The problem is I’ve never read an m/m romance about a wedding. Or any romance about a wedding. Part of that could be that I read almost exclusively BDSM romance, and books like My Best Friend’s Collaring Ceremony and Always a Witness to a Slave Contract, Never a Slave haven’t been written yet (Next project. Check.). But also, weddings don’t particularly interest me.
Maybe that’s not totally true, because I did write a wedding book, and it was wildly fun. It got me thinking about what does interest me about weddings—namely, the backdrop they can provide for mayhem, as well as what the institution of marriage says about people, society, and the way we define and redefine our relationships and values.
Dirty books shouldn’t need defending, should they? However, there’s a certain kind of book I’ve noticed that gets badmouthed everywhere it goes. It’s treated like an uninvited guest who turns up at a formal party looking like a streetwalker, then proceeds to get drunk, foul-mouthed and does a lewd dance on the table top, flashing her skimpy undies. Everyone considers her an embarrassment, but you can guarantee most of them are secretly enjoying the show.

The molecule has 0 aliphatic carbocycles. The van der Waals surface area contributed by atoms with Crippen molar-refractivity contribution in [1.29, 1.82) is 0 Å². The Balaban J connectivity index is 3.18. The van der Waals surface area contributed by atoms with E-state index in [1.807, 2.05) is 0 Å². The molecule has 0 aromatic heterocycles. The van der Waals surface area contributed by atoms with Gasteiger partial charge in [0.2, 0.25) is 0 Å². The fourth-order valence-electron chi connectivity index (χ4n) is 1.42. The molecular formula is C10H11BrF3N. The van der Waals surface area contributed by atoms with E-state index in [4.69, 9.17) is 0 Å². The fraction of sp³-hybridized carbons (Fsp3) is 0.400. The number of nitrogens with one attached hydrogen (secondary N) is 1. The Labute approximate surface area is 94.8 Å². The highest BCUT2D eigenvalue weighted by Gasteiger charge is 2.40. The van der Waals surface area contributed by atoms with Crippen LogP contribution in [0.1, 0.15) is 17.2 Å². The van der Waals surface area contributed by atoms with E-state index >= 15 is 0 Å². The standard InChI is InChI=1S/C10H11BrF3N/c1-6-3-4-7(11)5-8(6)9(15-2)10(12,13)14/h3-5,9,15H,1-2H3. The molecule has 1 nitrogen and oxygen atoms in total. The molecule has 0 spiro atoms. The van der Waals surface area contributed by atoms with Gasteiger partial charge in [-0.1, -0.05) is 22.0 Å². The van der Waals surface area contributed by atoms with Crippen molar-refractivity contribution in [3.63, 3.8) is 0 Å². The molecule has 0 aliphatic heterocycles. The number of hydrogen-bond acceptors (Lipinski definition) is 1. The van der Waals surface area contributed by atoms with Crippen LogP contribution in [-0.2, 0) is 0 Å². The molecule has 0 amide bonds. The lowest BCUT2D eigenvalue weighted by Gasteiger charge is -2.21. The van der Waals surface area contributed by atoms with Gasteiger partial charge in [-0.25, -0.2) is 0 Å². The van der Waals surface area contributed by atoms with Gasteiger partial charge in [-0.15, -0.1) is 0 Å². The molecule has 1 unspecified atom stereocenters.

What books am I talking about? I’m talking romantic porn. You know the sort of book: the one where the plot is the thinnest excuse for hanging together a series of sex scenes. Romance readers feel cheated because there’s little in the way of a romantic arc: just two unfeasibly hot men (or whatever gender combination you like) shagging like rabbits at every opportunity. Erotica addicts get annoyed because it isn’t edgy or literary enough, and there’s too much lovey-dovey snuggling for their tastes.
So I am in Chicago this week, away from what is now home (Seattle), but back in what, for many years, was home to me: the city of big shoulders, the Windy City. I lived here for more than sixteen years and this city, more than any other, is home to me—and more than that, it’s inspiration.